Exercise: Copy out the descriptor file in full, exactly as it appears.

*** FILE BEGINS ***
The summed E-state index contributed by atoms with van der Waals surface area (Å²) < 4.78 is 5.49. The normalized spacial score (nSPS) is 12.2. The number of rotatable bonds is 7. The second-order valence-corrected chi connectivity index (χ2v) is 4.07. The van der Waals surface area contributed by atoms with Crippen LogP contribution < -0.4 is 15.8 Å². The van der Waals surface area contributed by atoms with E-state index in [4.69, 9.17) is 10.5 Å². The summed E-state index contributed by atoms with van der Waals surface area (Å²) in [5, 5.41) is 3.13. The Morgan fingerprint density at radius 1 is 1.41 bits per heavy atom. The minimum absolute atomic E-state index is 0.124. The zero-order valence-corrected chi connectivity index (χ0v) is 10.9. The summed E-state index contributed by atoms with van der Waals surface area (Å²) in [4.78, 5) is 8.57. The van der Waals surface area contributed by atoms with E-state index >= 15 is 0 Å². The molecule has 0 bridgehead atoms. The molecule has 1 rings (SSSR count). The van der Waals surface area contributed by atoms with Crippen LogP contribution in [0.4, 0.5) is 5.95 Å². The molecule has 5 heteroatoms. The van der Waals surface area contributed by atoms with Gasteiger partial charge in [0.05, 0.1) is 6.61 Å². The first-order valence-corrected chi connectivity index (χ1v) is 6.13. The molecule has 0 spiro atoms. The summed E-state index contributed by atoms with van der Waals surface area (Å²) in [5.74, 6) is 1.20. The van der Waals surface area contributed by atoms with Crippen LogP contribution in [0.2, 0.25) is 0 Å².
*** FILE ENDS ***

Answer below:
The summed E-state index contributed by atoms with van der Waals surface area (Å²) < 4.78 is 5.49. The normalized spacial score (nSPS) is 12.2. The number of rotatable bonds is 7. The second-order valence-corrected chi connectivity index (χ2v) is 4.07. The van der Waals surface area contributed by atoms with Crippen LogP contribution < -0.4 is 15.8 Å². The van der Waals surface area contributed by atoms with E-state index in [4.69, 9.17) is 10.5 Å². The summed E-state index contributed by atoms with van der Waals surface area (Å²) in [5, 5.41) is 3.13. The Morgan fingerprint density at radius 1 is 1.41 bits per heavy atom. The minimum absolute atomic E-state index is 0.124. The zero-order valence-corrected chi connectivity index (χ0v) is 10.9. The summed E-state index contributed by atoms with van der Waals surface area (Å²) in [4.78, 5) is 8.57. The van der Waals surface area contributed by atoms with E-state index >= 15 is 0 Å². The molecule has 0 bridgehead atoms. The molecule has 1 rings (SSSR count). The van der Waals surface area contributed by atoms with Crippen LogP contribution in [0.4, 0.5) is 5.95 Å². The molecule has 5 heteroatoms. The van der Waals surface area contributed by atoms with Gasteiger partial charge in [0.05, 0.1) is 6.61 Å². The first-order valence-corrected chi connectivity index (χ1v) is 6.13. The molecule has 0 spiro atoms. The summed E-state index contributed by atoms with van der Waals surface area (Å²) in [5.74, 6) is 1.20. The van der Waals surface area contributed by atoms with Crippen LogP contribution in [0.2, 0.25) is 0 Å².